Mobile phones in hospitals

BMJ 2003; 326 doi: https://doi.org/10.1136/bmj.326.7387.460 (Published 01 March 2003) Cite this as: BMJ 2003;326:460

Are not as hazardous as believed and should be allowed at least in non-clinical areas

  1. Saul G Myerson, clinical lecturer (saul.myerson{at}cardiov.ox.ac.uk),
  2. Andrew R J Mitchell, specialist registrar (mitcharj{at}doctors.org.uk)
  1. Department of Cardiology, John Radcliffe Hospital, Oxford OX4 3AU

    Mobile phones (cell phones) are a source of irritation for some but undeniably useful for many, and over 50% of the population of the United Kingdom possess one. Their use in hospitals, however, is mostly banned as they are considered potentially hazardous in medical environments. But the evidence for serious harm is flimsy, and the hysteria that surrounds the use of mobile phones in hospitals is unjustified.

    So how dangerous are they? The evidence for harm is limited. Anecdotal reports exist of interference with medical electrical equipment, 1 2 which led to a study by the Medical Devices Agency in the United Kingdom.3 In this study, 4% of medical devices suffered from electromagnetic interference from digital mobile phones at a distance of 1 metre. This compared with 41% from emergency services' handsets and 35% from porters' handsets. Most of the interference related to disturbance of the signal on monitors, such as electrocardiographs, confirmed by data from the United States.4

    Other effects were on pacemakers, with inappropriate inhibition or atrial oversensing—or misinterpretation of the mobile phone signal as atrial activity with synchronous fast pacing of the ventricle—which has been documented elsewhere in both permanent and temporary systems.57 The effect on both devices is, however, transitory and can be avoided completely by taking the mobile phone away from the monitor or pacemaker. Moreover, the interference with the pacemaker occurred only with the mobile phone at a distance of up to 10 cm.5 These temporary and very localised effects do not seem to justify the outright ban on mobile phones and hostility towards users, particularly when greater effects occurred with porters' or emergency services' handsets, which are deemed essential and therefore permitted.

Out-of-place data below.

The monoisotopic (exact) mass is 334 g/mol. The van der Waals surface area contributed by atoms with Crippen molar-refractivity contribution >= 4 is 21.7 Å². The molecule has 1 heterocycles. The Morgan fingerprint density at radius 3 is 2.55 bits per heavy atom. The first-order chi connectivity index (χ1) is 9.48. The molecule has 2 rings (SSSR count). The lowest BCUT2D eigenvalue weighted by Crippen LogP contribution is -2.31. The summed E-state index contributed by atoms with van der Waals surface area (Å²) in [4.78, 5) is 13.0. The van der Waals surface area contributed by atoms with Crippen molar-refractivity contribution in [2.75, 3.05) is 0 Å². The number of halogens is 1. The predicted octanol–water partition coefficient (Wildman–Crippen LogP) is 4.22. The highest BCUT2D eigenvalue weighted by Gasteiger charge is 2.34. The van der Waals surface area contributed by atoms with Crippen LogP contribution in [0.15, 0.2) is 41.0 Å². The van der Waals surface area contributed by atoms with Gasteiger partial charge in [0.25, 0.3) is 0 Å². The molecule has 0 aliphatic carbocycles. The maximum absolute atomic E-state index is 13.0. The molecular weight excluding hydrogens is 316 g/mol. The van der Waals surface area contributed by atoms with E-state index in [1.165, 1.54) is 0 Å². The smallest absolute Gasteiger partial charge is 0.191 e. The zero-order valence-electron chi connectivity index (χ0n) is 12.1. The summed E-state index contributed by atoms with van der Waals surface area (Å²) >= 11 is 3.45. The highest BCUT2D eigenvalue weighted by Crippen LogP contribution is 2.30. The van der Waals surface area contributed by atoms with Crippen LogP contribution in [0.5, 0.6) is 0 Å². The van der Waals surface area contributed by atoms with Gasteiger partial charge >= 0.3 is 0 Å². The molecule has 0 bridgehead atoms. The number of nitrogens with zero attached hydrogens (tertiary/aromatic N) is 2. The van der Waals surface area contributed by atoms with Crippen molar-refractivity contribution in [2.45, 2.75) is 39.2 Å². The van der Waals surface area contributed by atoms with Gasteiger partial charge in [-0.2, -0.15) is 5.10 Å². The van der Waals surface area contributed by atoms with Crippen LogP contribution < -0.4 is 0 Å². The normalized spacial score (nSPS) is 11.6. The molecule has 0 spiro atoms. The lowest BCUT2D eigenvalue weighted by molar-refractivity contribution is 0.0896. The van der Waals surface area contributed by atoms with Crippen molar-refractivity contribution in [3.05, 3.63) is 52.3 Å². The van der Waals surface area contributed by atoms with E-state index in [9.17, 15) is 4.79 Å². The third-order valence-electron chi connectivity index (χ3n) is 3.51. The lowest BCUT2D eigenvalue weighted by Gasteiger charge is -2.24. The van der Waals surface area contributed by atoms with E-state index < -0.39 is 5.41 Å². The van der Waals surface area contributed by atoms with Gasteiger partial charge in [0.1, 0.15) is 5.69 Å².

Many patients suffer significant isolation while in hospital and are unable to contact their relatives or businesses to inform them about their condition, or when they may be discharged. Relatives also need to contact others as clinical situations can change or important information needs to be relayed to family members. The provision of phones for patients and relatives on wards is often inadequate and goes only some way towards addressing the needs of patients.

    It is time we took a more sensible and considered approach to the use of mobile phones in hospitals. The advice to patients with a permanent pacemaker who use mobile phones outside hospitals is based on evidence and is both sensible and practical—they are advised to use the phone in the hand opposite to the site of implantation and to avoid placing the phone in a breast pocket over the pacemaker. A similarly practical solution could be found for hospitals.

    So what might a more rational approach to mobile phone use in hospitals entail? It seems sensible to restrict their use in environments where monitoring of patients and pacemakers are common—units providing coronary and intensive care. We also accept the argument about noise from mobile phones ringing on the ward and disturbing staff and patients, and it would be sensible to restrict their use here too. It might be possible, however, to allow the use of mobile phones in the day room of the ward, with minimal disturbance or risk to others. It would certainly be possible to allow their use in areas such as corridors, offices, entrance halls, and cafeterias without putting patients at risk. We think that outpatient waiting areas do not pose a risk, and the use of mobile phones could be allowed here too. The ringing of mobile phones during consultations would be disturbing, and it seems sensible to ask for phones to be turned off beforehand—something that most patients would consider polite anyway.

    We think that mobile phone use should be allowed in all non-clinical areas and outpatient waiting areas, but restricted to the day room, or other communal room, on wards and other clinical areas. One hospital already has such an enlightened approach to mobile phone use—the Chelsea and Westminster Hospital in London, and patients and relatives have told us that they find being able to use their mobile phones in selected areas invaluable.

    We hope that hospital managers and clinical directors will consider the points raised here and adopt a more sensible and flexible policy towards mobile phones. A practical balance can be achieved, and it is hoped that this would remove the aggressive overreaction of some staff and members of the public to their use in hospitals.


    • Competing interests SM and AM own mobile phones but have no financial interest in nor links to any mobile telecommunications company.


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